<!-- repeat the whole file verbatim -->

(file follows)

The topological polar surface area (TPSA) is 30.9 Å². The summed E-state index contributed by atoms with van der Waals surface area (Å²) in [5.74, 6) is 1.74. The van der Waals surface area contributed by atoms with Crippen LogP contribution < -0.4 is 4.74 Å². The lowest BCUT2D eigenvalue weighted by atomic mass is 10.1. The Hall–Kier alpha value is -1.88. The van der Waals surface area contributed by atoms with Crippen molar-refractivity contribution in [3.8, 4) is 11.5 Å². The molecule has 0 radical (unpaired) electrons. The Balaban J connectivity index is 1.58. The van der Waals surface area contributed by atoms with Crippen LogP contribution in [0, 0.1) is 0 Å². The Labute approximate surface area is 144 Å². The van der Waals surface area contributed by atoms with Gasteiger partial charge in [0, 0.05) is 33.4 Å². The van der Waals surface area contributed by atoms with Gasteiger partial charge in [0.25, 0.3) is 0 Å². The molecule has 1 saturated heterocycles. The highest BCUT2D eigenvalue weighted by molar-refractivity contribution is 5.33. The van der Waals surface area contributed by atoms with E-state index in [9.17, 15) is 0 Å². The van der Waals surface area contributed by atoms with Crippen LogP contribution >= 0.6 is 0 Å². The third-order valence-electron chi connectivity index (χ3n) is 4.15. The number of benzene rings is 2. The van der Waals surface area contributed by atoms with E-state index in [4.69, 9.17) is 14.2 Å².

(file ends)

The topological polar surface area (TPSA) is 30.9 Å². The summed E-state index contributed by atoms with van der Waals surface area (Å²) in [5.74, 6) is 1.74. The van der Waals surface area contributed by atoms with Crippen LogP contribution < -0.4 is 4.74 Å². The lowest BCUT2D eigenvalue weighted by atomic mass is 10.1. The Hall–Kier alpha value is -1.88. The van der Waals surface area contributed by atoms with Crippen molar-refractivity contribution in [3.8, 4) is 11.5 Å². The molecule has 0 radical (unpaired) electrons. The Balaban J connectivity index is 1.58. The van der Waals surface area contributed by atoms with Crippen LogP contribution in [0, 0.1) is 0 Å². The Labute approximate surface area is 144 Å². The van der Waals surface area contributed by atoms with Gasteiger partial charge in [0, 0.05) is 33.4 Å². The van der Waals surface area contributed by atoms with Gasteiger partial charge in [0.25, 0.3) is 0 Å². The molecule has 1 saturated heterocycles. The highest BCUT2D eigenvalue weighted by molar-refractivity contribution is 5.33. The van der Waals surface area contributed by atoms with E-state index in [9.17, 15) is 0 Å². The van der Waals surface area contributed by atoms with Crippen LogP contribution >= 0.6 is 0 Å². The third-order valence-electron chi connectivity index (χ3n) is 4.15. The number of benzene rings is 2. The van der Waals surface area contributed by atoms with E-state index in [4.69, 9.17) is 14.2 Å².